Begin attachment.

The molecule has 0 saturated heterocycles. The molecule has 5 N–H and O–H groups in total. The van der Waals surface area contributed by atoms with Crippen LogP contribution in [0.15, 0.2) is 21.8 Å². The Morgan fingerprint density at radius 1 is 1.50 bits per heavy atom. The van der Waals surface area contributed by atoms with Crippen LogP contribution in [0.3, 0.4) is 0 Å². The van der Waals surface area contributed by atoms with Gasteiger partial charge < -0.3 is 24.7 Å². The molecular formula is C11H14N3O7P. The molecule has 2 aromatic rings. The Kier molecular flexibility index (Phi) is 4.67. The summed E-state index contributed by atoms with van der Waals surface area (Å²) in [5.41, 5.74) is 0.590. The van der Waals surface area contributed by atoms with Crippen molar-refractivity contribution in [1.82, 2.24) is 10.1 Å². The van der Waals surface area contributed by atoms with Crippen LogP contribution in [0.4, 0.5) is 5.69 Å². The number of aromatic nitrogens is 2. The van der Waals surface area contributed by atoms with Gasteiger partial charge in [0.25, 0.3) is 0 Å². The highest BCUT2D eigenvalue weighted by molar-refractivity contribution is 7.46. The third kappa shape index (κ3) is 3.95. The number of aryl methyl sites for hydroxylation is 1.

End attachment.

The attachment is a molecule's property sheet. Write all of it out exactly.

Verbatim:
The molecule has 0 saturated heterocycles. The molecule has 5 N–H and O–H groups in total. The van der Waals surface area contributed by atoms with Crippen LogP contribution in [0.15, 0.2) is 21.8 Å². The Morgan fingerprint density at radius 1 is 1.50 bits per heavy atom. The van der Waals surface area contributed by atoms with Crippen LogP contribution in [0.3, 0.4) is 0 Å². The van der Waals surface area contributed by atoms with Gasteiger partial charge < -0.3 is 24.7 Å². The molecular formula is C11H14N3O7P. The molecule has 2 aromatic rings. The Kier molecular flexibility index (Phi) is 4.67. The summed E-state index contributed by atoms with van der Waals surface area (Å²) in [5.41, 5.74) is 0.590. The van der Waals surface area contributed by atoms with Crippen molar-refractivity contribution in [1.82, 2.24) is 10.1 Å². The van der Waals surface area contributed by atoms with Crippen LogP contribution in [0.4, 0.5) is 5.69 Å². The number of aromatic nitrogens is 2. The van der Waals surface area contributed by atoms with Gasteiger partial charge in [0.25, 0.3) is 0 Å². The highest BCUT2D eigenvalue weighted by molar-refractivity contribution is 7.46. The third kappa shape index (κ3) is 3.95. The number of aryl methyl sites for hydroxylation is 1.